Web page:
To further characterize the relationships between the newly detected coronaviruses, we amplified the full-length sequences of S, N, and P10 gene from selected positive samples. We amplified N from 9 HKU9-related viruses and 5 GCCDC1-related viruses and P10 from 13 GCCDC1related viruses. The amplifications of S failed for all positive samples. p10 amplified from this study shared 99%- 100% similarity with previously reported sequences (Huang et al. 2016). The amplified N sequences of HKU9 and GCCDC1-related viruses showed 74.5%-100% and 95.2%-97.4% nt identity with each other, respectively. The phylogenetic tree constructed based on N showed a topology structure similar to that of RdRp (Fig. 2B).
The full-length genome sequence was obtained from one sample (BatCoV HKU9-2202) in lineage 5 by highthroughput sequencing and RACE. The genome of HKU92202 is 29, 118 nt in length excluding the polyA tail, with a G/C content of 42%. The main ORFs of HKU9-2202 were predicted and deduced in the order: 5'-ORF1ab-Spike (S)NS3-Envelope (E)-Membrane (M)-Nucleocapsid (N)NS7a-NS7b-3' (Table 2). The putative transcription regulatory sequences (TRSs) and their genomic localization were predicted based on the conserved core sequence (50ACGAAC-3') of the TRSs of betacoronaviruses. Notably, in the putative TRS of E, there was a difference of one nucleotide with the consensus core sequences (Table 2).
Table 2. Amino acid identity, TRS and sequence comparisons of BatCoV HKU9-2202 with BatCoV HKU9 and BatCoV GCCDCC1.
Comparative genomic sequence analysis indicated that HKU9-2202 shared 83% nt identity with other previously reported BatCoV HKU9 strains. The most divergent regions were located in the S protein, which shared only 68% amino acid (aa) identity with those of other BatCoV HKU9. The aa identities of seven concatenated replicase domains, which were selected to define coronavirus species by the International Committee on Taxonomy of Viruses, shared 93% identity with other BatCoV HKU9, which was higher than the new species demarcation of 90%. Thus, the newly identified HKU9-2202 likely belongs to the BatCoV HKU9 species. To determine the evolutionary position of HKU9-2202, the full genome was subjected to phylogenetic analysis. HKU9-2202 formed a separate branch within the clade of BatCoV HKU9 species (Fig. 2C).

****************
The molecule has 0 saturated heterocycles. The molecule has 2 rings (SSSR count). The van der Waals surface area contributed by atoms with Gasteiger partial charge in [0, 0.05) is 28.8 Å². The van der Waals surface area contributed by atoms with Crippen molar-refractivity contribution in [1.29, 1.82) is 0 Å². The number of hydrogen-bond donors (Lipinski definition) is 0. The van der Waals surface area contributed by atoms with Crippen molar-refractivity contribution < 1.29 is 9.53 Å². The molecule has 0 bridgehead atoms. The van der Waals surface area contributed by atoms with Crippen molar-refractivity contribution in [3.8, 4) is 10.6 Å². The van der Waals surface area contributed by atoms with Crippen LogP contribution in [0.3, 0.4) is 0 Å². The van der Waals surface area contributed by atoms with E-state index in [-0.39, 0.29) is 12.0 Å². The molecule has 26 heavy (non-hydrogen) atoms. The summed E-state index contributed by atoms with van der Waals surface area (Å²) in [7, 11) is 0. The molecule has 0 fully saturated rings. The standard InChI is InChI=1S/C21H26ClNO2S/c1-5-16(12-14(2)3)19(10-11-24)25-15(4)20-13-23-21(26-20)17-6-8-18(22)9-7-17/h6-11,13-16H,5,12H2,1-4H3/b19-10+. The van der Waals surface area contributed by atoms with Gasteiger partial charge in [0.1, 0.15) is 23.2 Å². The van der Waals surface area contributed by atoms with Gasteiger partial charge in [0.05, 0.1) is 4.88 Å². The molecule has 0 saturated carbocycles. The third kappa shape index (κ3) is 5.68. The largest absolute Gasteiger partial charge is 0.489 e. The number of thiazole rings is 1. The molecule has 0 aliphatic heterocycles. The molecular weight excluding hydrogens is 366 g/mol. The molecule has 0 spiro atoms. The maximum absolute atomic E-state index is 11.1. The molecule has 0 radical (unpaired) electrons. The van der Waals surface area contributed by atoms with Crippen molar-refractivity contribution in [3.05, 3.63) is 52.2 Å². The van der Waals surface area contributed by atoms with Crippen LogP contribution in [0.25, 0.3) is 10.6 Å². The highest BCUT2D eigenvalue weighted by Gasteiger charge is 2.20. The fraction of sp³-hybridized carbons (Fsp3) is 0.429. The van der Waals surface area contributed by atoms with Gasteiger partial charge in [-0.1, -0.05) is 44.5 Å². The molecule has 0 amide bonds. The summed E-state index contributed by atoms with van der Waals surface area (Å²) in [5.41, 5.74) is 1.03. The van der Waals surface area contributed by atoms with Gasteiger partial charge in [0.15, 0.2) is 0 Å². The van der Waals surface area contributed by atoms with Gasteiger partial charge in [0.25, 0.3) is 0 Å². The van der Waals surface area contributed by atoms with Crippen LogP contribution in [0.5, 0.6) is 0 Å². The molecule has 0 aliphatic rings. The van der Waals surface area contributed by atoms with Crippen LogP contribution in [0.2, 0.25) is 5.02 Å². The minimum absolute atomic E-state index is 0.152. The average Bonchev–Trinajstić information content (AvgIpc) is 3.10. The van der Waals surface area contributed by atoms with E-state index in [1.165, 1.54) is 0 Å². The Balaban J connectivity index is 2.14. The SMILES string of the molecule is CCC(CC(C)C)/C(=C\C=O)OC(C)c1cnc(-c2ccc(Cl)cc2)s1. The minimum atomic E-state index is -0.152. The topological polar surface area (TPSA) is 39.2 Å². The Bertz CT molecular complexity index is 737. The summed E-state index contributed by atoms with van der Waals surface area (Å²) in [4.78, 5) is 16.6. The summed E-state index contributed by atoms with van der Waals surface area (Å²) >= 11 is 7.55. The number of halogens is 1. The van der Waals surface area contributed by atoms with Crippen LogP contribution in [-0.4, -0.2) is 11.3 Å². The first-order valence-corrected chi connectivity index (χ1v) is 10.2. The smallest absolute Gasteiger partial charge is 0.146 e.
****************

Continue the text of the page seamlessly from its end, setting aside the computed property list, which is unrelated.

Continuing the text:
Tissues (heart, liver, spleen, lung, kidney, brain, intestine) from five bats positive for coronavirus were quantified by qPCR (Fig. 3). Higher virus genome copies were detected in all intestines and varied from 4.89 × 102 to 5.67 × 106 copies/g in different tissues. Three HKU9-positive bats (Bt9431, Bt9446 and Bt9466) showed wider tissue tropism, as demonstrated by the presence of viral RNA in the kidney, heart, and lung tissues (Fig. 3A). Three GCCDC1positive bats (Bt9444, Bt9463, and Bt967) showed exclusive intestine tropism (Fig. 3B). The viral RNA was not detected in the brain, spleen, and liver tissues.
Prevalence of Betacoronavirus HKU9 and GCCDC1 and Related Viruses in Fruit Bats
Genomic Characterization of Novel Strains BatCoV HKU9-2202
Tissue Tropism of batCoV HKU9 and GCCDC1Related Virus
Table S1. Primer sequence used for quantitative PCR.